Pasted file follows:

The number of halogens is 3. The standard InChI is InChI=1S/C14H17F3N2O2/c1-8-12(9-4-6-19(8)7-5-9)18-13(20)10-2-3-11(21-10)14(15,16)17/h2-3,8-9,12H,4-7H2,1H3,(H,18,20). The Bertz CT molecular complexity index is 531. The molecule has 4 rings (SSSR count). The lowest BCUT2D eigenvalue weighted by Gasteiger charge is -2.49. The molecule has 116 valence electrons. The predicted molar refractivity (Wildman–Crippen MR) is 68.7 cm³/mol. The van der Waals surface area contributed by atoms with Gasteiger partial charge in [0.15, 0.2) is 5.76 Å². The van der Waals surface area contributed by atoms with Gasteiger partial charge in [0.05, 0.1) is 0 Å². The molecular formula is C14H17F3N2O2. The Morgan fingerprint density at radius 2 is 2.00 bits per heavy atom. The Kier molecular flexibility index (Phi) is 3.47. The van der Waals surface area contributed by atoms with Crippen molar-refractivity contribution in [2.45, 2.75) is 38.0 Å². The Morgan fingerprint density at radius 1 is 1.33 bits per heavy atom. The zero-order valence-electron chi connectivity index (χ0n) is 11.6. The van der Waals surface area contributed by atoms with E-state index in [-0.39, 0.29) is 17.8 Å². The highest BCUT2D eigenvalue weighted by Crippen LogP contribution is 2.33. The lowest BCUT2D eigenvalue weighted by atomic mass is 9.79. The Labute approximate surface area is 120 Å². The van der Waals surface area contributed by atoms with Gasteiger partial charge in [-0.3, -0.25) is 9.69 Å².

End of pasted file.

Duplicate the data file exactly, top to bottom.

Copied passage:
The number of halogens is 3. The standard InChI is InChI=1S/C14H17F3N2O2/c1-8-12(9-4-6-19(8)7-5-9)18-13(20)10-2-3-11(21-10)14(15,16)17/h2-3,8-9,12H,4-7H2,1H3,(H,18,20). The Bertz CT molecular complexity index is 531. The molecule has 4 rings (SSSR count). The lowest BCUT2D eigenvalue weighted by Gasteiger charge is -2.49. The molecule has 116 valence electrons. The predicted molar refractivity (Wildman–Crippen MR) is 68.7 cm³/mol. The van der Waals surface area contributed by atoms with Gasteiger partial charge in [0.15, 0.2) is 5.76 Å². The van der Waals surface area contributed by atoms with Gasteiger partial charge in [0.05, 0.1) is 0 Å². The molecular formula is C14H17F3N2O2. The Morgan fingerprint density at radius 2 is 2.00 bits per heavy atom. The Kier molecular flexibility index (Phi) is 3.47. The van der Waals surface area contributed by atoms with Crippen molar-refractivity contribution in [2.45, 2.75) is 38.0 Å². The Morgan fingerprint density at radius 1 is 1.33 bits per heavy atom. The zero-order valence-electron chi connectivity index (χ0n) is 11.6. The van der Waals surface area contributed by atoms with E-state index in [-0.39, 0.29) is 17.8 Å². The highest BCUT2D eigenvalue weighted by Crippen LogP contribution is 2.33. The lowest BCUT2D eigenvalue weighted by atomic mass is 9.79. The Labute approximate surface area is 120 Å². The van der Waals surface area contributed by atoms with Gasteiger partial charge in [-0.3, -0.25) is 9.69 Å².